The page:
Fulbright Chronicles, Volume 1, Number 3 (2022)
Fulbright Scholar Awards offer diverse experiences, but this can also apply to individual Fulbright Scholars as well. This article explores a career trajectory that spans early development, an initial early career Fulbright, an intervening 15 years of development, and a subsequent Fulbright on a separate continent and culture compared to the first. In both projects I was able to impart a unique analytical set of tools that enabled me to promote collaborations.
Fulbright Scholar • water resources • Thailand • Germany
Overview of Fulbright Appointments
My Fulbright appointments in two continents over 15 years (2006 and 2021) have compounded other international experiences, which pay dividends in teaching and other interactions. I’ve had ‘in place’ international collaborations in five countries to date, all water-focused. International collaborations are tricky and require creativity in assessing costs and benefits in often complex and unfamiliar research environments. It’s almost like you walk into a catering kitchen, and you’re asked to make a meal, yet you’ve never been in that kitchen before. You’ve got to try to figure out what kind of dinner to make out of the ingredients at hand. These Fulbright experiences have helped to reinforce my foundation for a generalized model of administrative and research networking; Engage, Listen, Lead, Act (ELLA). The ‘Engage’ portion must start with enthusiasm for your work (it’s not work if it’s fun) which typically triggers the same in others, and I figure out the mutually supportive plans from there.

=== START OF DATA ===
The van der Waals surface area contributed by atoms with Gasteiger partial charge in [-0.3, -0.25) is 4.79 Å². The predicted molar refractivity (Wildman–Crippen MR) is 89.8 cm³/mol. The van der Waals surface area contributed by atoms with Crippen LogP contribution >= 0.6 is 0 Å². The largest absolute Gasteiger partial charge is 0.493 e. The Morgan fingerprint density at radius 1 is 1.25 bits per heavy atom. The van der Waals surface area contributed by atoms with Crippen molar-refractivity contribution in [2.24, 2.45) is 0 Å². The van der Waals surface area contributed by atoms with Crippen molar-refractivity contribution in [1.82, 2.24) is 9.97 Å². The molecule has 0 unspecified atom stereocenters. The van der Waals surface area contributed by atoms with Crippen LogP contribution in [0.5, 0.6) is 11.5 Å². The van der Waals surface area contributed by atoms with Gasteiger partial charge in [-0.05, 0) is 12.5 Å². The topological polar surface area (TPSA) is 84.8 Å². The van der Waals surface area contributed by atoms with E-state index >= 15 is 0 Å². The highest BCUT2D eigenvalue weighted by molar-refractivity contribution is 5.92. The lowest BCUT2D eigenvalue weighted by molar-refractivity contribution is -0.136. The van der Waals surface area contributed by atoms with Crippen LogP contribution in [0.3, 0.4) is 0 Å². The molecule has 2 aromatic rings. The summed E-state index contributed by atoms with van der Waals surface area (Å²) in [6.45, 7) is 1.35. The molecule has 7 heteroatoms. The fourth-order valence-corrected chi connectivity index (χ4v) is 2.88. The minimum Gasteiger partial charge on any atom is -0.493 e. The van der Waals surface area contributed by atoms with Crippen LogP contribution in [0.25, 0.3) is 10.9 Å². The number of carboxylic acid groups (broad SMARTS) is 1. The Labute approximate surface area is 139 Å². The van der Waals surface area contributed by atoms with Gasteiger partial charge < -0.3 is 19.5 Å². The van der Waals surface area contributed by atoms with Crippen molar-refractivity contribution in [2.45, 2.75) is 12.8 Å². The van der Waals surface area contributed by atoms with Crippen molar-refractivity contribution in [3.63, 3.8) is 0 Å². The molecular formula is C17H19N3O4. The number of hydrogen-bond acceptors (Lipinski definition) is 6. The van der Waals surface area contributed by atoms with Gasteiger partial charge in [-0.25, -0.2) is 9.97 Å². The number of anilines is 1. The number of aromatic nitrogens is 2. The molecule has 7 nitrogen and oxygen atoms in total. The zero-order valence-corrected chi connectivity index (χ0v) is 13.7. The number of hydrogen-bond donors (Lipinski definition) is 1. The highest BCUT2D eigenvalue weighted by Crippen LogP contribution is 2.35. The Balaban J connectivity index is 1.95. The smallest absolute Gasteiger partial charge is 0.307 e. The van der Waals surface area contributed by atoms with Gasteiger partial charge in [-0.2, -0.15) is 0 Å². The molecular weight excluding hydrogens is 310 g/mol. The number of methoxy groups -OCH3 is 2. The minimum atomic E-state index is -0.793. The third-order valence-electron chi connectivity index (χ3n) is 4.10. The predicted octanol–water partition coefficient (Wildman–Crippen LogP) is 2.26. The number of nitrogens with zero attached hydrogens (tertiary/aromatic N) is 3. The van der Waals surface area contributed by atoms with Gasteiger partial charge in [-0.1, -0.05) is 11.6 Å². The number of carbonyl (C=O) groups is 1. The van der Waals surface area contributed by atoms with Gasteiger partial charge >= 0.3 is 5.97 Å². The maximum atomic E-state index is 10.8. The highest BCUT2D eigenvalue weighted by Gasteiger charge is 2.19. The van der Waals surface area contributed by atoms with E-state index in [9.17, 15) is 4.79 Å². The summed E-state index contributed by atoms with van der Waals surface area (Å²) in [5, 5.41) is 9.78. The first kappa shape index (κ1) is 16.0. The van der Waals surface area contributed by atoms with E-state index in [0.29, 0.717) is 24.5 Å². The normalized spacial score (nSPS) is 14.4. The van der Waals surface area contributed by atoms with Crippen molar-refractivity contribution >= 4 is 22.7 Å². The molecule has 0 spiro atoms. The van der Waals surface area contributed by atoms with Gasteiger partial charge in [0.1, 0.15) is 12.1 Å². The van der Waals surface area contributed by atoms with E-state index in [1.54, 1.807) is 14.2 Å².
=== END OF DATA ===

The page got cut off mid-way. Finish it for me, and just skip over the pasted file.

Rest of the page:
Conditioning for Fulbright
My Fulbright appointments in two continents over 15 years (2006 and 2021) have compounded other international experiences, which pay dividends in teaching and other interactions.
I really didn’t have much early conditioning to international experiences such as family trips, study abroad, or hosting foreign students. One influence was that my father worked internationally quite a bit, including Europe and Indonesia. This idea of ‘work’ fostering such adventures apparently did take hold.
My PhD and Postdoctoral positions introduced some international contacts. A month-long Food Web Workshop (at Cornell) included about 50% international people among 25 participants, with a similar composition at a shorter one-week workshop in Bermuda. Both experiences required collaborations on small projects in multi-national groups.
During my first year as a faculty member, a funding opportunity arose to promote engagement with any Middle Eastern country in the following summer. Mentors related that these funds were typically used for tours or visits. But I desired research-based interactions, which in hindsight was very influential and great training for my later Fulbright proposals. I found a well-known American counterpart who was then an ex-pat researcher in a national institute (of lake studies) in Israel. We quicky found a niche in his research program and off I went on my first independent international experience. During my month in Israel I was able to make a weekend trip to Athens to visit a colleague that I met during the Bermuda workshop. Although similarly ‘Mediterranean’, Athens and northern Israel were markedly different in many interesting ways. Overall, this productive one-month trip allowed for brief experiences in three cities/countries, resulted in two published papers, several conference presentations, a case study used in several courses, and certainly fostered the blossoming of future international experiences.
Introduction to Thailand
Shortly after my Israel experience, my wife Nadine and I made grand plans to visit one of her friends and her partner as they were sailing around the world on a 43’ sailboat. Plans targeted the nearshore islands of Thailand as a rendezvous point during the winter of 2001-2002. We also had time to ourselves off the boat to discover Chiang Mai in northern Thailand. That destination was influenced by my mother who previously resided in Chiang Mai. While there I discovered Chiang Mai University by happenstance, which inspired plans for more time in this part of the world.